11.08.13

I Wanna Testify, Part 2

Posted in Uncategorized at 22:25 by Administrator

Video record of the two days of hearings is here and here.

The Day 1 PM session was devoted to a discussion of the crash-worthiness of the M8 cars involved in the derailment.   As much responsibility as Metro-North, and specifically Metro-North management,  must accept for the cause of the derailment, a responsibility it did not attempt to deny, exactly that much credit should be awarded to MNR, the car builder, Kawasaki, and the FRA (for the crash-worthiness regulation standards) for the performance of the M8 vehicle. There were no fatalities.  To my knowledge, there was no loss of life or limb.

Certainly, the crash speed, a combined 23 mph (1548 was stopped, 1581 was in emergency braking) was of primary significance.  Speed is the critical factor, with energy increasing by the square of the speed.  Design for crash worthiness, however, is based on a) probability of occurrence b) level of risk for each type of incident adjusted for probability of occurrence c) preserving the ability of the vehicle to provide the necessary service, the performance requirement, during normal, intended operation– the non-crash environment d) the accumulated knowledge from previous collisions e) the technical ability to actually construct and install the crash management feature.

“Progress,” such that it is, is necessarily and always incremental.  Short version:  You have to make the decision before you can get the information for further decisions.  Even if the M8 cars had not performed so “valiantly,” no reproach to MNR, Kawasaki, FRA would be warranted.  There was no negligence, no carelessness in the process of a) establishing the crash-worthiness standards b) design and specifications for the vehicle  c) construction of the vehicle  d) testing, validation, and acceptance of the vehicle.  I know a little about this, since I was involved in formulating some of the requirements for the M8 vehicle. I have been involved in the previous testing and acceptance of other systems and rolling stock while employed by Metro-North.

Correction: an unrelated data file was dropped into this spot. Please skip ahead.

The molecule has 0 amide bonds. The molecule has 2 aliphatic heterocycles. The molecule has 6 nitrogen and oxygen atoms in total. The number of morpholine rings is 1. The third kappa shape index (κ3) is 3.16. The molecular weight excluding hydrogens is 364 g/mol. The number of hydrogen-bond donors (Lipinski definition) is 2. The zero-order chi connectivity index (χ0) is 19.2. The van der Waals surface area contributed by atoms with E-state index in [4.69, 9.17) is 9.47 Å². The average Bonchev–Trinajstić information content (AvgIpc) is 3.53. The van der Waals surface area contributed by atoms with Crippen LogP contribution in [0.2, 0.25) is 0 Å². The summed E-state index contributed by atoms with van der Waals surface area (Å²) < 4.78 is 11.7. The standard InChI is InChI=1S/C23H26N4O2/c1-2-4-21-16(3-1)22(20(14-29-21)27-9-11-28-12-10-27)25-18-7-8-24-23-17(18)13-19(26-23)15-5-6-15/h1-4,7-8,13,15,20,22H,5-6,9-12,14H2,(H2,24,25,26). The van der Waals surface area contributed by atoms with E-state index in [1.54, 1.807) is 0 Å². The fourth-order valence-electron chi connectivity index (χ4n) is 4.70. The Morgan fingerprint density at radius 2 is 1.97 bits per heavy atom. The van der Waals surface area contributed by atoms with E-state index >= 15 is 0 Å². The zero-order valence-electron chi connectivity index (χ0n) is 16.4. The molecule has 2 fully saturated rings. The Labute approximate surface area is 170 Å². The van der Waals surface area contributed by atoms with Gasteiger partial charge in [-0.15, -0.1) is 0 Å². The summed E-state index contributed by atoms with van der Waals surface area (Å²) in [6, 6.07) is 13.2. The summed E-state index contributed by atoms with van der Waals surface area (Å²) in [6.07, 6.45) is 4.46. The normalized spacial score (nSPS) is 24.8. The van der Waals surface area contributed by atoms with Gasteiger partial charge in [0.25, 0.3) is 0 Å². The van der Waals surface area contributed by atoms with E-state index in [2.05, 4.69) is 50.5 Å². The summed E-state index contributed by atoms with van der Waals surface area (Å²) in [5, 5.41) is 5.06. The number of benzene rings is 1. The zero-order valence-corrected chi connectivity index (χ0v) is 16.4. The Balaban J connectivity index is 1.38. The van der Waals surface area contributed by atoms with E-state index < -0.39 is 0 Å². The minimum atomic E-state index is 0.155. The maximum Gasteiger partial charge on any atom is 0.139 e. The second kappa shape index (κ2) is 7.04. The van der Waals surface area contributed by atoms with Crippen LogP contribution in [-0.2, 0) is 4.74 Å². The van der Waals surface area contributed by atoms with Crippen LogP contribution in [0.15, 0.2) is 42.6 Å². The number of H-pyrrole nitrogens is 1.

David Tyrell from the Volpe National Transportation Center, who I think knows more about rail vehicle crash management, and the history of the regulation,  than any other single person explained the process by which the collision strengths were determined, that  such determinations were a product of this calculus.

The NTSB board members were focused on the fact the “collision strength specification” for the B end (“B” is the rear end, derived from the “B for brake” as the handbrake is located in the “B” end.  Cars, including MU cars have an “A” end, as in “A is for head.”  Locomotives have an “F” end, as in “F for front,” and the F end is designated by the letter “F” applied to both sides of the F end) is approximately half of that required for the head end, the A end, of the vehicle.  A board member stated that, since the energy of a collision, even a head-on collision, is transmitted throughout the train, the train is “only as strong as its weakest link.”

Wrong.

The energy is not simply transmitted throughout the train.  The energy is dissipated, absorbed, mitigated as it is transmitted throughout the train even when “hardened” elements are not installed.  When crash energy management systems are installed at the head end of the vehicle, that dissipation, absorption, mitigation is even greater and provides greater security throughout the entire vehicle, throughout the entire area of occupancy as the M8s did in this derailment.

If such energy were not dissipated by the structure of the vehicle, then we would expect to see the deformation and destruction at the rear end of the car equivalent to that at the point of impact, and if that were the case, we’d have to do a lot more than get a new set of specs, we’d have to revise the very physics we’re using.